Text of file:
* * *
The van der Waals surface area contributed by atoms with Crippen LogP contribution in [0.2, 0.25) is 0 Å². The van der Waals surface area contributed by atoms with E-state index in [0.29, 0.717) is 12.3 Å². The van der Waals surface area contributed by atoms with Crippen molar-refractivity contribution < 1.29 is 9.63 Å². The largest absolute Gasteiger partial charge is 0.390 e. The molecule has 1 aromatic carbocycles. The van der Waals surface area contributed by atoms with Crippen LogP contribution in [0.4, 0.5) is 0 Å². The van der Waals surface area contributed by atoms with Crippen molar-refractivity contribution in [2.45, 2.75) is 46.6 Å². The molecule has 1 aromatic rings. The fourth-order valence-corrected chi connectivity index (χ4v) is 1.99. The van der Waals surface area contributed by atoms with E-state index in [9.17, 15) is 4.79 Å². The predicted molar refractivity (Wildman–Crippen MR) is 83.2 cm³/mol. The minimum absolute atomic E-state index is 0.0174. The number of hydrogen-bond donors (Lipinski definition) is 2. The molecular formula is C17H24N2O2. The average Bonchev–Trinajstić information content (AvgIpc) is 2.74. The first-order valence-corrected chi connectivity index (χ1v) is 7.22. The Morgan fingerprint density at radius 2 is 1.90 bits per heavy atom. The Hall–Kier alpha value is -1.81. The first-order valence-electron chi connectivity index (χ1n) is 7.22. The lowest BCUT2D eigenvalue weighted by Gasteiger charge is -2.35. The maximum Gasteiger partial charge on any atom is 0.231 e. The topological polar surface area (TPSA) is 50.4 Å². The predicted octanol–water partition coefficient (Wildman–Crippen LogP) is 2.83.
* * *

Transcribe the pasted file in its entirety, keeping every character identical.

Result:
The van der Waals surface area contributed by atoms with Crippen LogP contribution in [0.2, 0.25) is 0 Å². The van der Waals surface area contributed by atoms with E-state index in [0.29, 0.717) is 12.3 Å². The van der Waals surface area contributed by atoms with Crippen molar-refractivity contribution < 1.29 is 9.63 Å². The largest absolute Gasteiger partial charge is 0.390 e. The molecule has 1 aromatic carbocycles. The van der Waals surface area contributed by atoms with Crippen LogP contribution in [0.4, 0.5) is 0 Å². The van der Waals surface area contributed by atoms with Crippen molar-refractivity contribution in [2.45, 2.75) is 46.6 Å². The molecule has 1 aromatic rings. The fourth-order valence-corrected chi connectivity index (χ4v) is 1.99. The van der Waals surface area contributed by atoms with E-state index in [9.17, 15) is 4.79 Å². The predicted molar refractivity (Wildman–Crippen MR) is 83.2 cm³/mol. The minimum absolute atomic E-state index is 0.0174. The number of hydrogen-bond donors (Lipinski definition) is 2. The molecular formula is C17H24N2O2. The average Bonchev–Trinajstić information content (AvgIpc) is 2.74. The first-order valence-corrected chi connectivity index (χ1v) is 7.22. The Morgan fingerprint density at radius 2 is 1.90 bits per heavy atom. The Hall–Kier alpha value is -1.81. The first-order valence-electron chi connectivity index (χ1n) is 7.22. The lowest BCUT2D eigenvalue weighted by Gasteiger charge is -2.35. The maximum Gasteiger partial charge on any atom is 0.231 e. The topological polar surface area (TPSA) is 50.4 Å². The predicted octanol–water partition coefficient (Wildman–Crippen LogP) is 2.83.